How much TV millennials watch a day varies

  • By Emily Yahr The Washington Post
  • Friday, March 25, 2016 3:33pm
  • Life

Millennials and their millennial ways have been all over the news this week, and by coincidence, Nielsen is joining the party.

On Thursday, the measurement company released a report looking at the most recent TV-viewing habits. And unlike in most discussions of the demo, Nielsen acknowledges that not all millennials (considered people age 18 to 34) are alike.

“18- to 34-year-olds are not a monolithic group with a common set of technologies or behaviors,” Glenn Enoch, SVP of audience insights, wrote in the report. “Their lives are in rapid transition as they join the workforce, move into their own homes and start families.”

So, take comfort, adults who are enraged when they’re lumped in with 18-year-olds in a millennial trend story. For this survey, Nielsen split up millennials into three categories to accurately capture how they operate: “Dependent Adults” (Stage 1), living in someone else’s home; “On Their Own” (Stage 2), living in their own home without kids; and “Starting a Family” (Stage 3), living in their own home with kids.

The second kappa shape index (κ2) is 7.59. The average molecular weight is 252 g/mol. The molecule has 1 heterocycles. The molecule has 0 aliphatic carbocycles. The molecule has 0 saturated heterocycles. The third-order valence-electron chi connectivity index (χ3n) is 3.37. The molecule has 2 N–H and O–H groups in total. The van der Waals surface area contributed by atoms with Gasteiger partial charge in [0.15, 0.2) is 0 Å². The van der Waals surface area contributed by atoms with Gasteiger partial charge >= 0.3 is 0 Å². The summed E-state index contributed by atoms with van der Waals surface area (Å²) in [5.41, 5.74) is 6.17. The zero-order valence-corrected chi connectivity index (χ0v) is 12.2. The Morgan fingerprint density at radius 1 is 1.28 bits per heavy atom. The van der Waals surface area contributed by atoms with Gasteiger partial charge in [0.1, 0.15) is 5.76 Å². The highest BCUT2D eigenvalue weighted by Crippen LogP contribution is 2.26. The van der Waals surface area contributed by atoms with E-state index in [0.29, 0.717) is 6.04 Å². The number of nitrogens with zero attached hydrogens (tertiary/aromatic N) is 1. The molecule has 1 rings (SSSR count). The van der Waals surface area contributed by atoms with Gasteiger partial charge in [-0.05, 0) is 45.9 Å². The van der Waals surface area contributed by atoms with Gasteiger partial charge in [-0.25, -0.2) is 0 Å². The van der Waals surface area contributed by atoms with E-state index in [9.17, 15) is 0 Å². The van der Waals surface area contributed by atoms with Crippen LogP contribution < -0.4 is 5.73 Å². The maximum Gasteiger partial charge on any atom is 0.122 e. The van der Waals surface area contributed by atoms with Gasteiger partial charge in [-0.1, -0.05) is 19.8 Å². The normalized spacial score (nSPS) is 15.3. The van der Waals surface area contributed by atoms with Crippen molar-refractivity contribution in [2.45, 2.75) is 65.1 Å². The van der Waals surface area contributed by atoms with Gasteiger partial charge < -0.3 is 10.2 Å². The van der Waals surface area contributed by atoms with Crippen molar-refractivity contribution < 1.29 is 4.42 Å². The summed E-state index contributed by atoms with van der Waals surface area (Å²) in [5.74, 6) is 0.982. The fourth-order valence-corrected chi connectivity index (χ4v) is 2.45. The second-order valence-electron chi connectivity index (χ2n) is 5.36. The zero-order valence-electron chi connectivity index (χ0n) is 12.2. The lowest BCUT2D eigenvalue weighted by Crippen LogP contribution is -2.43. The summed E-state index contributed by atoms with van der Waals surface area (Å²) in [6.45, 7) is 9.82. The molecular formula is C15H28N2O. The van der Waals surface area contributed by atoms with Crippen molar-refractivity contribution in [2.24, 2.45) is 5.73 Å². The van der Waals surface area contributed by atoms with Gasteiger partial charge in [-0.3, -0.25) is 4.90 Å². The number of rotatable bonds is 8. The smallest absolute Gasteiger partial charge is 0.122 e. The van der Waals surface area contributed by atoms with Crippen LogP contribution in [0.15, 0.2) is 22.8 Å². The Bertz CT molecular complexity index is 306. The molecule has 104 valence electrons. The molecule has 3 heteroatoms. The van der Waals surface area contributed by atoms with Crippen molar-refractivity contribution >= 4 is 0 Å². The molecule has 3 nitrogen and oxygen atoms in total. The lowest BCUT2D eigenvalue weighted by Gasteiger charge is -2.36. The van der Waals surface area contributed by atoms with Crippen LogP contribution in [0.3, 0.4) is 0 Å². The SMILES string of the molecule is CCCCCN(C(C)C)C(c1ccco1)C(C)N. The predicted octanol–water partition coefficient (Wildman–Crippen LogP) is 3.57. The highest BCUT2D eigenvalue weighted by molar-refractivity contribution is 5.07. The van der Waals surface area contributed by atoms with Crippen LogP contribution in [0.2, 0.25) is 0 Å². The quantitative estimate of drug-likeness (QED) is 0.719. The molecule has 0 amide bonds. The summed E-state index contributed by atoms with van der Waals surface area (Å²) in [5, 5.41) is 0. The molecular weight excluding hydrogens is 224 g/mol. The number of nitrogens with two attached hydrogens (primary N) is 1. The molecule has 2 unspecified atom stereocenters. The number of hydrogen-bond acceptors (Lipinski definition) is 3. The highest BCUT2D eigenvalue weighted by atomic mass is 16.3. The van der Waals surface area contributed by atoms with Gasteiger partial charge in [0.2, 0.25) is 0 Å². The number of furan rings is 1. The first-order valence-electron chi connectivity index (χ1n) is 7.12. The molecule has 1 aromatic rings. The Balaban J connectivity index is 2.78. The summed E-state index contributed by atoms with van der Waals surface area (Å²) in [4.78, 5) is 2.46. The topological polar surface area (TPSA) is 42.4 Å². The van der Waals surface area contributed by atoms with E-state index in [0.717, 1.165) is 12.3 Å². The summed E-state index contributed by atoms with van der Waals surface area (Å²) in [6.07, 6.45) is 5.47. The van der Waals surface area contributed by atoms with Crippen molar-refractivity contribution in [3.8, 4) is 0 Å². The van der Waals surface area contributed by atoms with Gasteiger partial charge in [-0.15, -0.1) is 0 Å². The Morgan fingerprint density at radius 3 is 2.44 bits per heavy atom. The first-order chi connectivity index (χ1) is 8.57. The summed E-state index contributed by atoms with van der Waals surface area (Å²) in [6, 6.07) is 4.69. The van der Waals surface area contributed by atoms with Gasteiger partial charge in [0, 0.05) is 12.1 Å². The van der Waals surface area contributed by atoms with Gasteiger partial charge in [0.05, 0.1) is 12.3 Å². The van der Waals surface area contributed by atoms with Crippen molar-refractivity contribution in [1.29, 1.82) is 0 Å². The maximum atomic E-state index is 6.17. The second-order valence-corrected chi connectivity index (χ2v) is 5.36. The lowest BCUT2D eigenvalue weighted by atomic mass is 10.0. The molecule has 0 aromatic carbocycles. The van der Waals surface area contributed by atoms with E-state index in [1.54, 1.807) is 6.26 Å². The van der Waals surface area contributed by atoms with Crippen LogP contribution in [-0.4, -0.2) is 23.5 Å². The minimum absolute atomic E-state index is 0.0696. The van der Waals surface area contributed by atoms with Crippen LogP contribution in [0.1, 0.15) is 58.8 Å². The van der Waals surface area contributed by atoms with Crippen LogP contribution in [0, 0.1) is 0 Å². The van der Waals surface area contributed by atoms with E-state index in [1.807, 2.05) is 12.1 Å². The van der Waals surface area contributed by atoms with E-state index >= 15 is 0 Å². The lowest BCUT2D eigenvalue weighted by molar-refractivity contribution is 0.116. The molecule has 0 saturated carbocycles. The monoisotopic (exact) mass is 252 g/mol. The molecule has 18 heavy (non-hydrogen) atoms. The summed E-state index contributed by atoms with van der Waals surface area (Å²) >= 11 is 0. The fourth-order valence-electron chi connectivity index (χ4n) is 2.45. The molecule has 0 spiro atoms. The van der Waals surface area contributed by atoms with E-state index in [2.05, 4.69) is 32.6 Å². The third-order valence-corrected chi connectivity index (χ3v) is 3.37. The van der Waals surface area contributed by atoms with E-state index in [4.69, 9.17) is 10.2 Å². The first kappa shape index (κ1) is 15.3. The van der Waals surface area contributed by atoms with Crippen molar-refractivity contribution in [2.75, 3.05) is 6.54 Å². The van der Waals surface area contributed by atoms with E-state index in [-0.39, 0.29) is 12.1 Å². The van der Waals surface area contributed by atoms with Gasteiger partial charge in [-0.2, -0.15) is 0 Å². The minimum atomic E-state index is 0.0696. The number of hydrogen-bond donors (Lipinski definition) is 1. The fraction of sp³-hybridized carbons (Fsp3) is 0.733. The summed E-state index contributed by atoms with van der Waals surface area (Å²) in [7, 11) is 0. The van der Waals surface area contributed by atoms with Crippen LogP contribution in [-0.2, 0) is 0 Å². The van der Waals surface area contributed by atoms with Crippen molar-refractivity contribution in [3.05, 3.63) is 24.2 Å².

Using those stages, Nielsen looked at how much TV each category consumes each day, and found that, perhaps unsurprisingly, it varies — the answer is different depending on what kind of millennial you are.

According to data from the final quarter of 2015, the average person age 18 to 34 spends four hours and eight minutes per day using the TV — that’s about 2 hours and 45 minutes of live TV viewing and an hour and 23 minutes using a “TV-connected device,” which could include anything from a DVR to video game console to an Apple TV to simply plugging a smartphone/tablet into a television.

As you might expect, “On Their Own” millennials watch less than the other groups, clocking in at 3 hours and 38 minutes of TV a day. Given that they don’t have kids, so they’re more likely to be out and about. On the flip side, “Starting a Family” millennials watch the most television of the three groups (what else are you going to do with kids?), resulting in about 4 hours and 40 minutes a day.

However, when “On Their Own” millennials sit in front of the TV, they’re more likely than any other category to use a TV-connected device.

For a deeper dive, Nielsen looked at all age brackets to see who doesn’t use a TV at all. The younger you go, the more likely it is that the person would use just a “TV-connected device” (in this case, anything except a TV or DVR, and something like a videogame console or DVD player) and not watch “traditional” television, either live or recorded.

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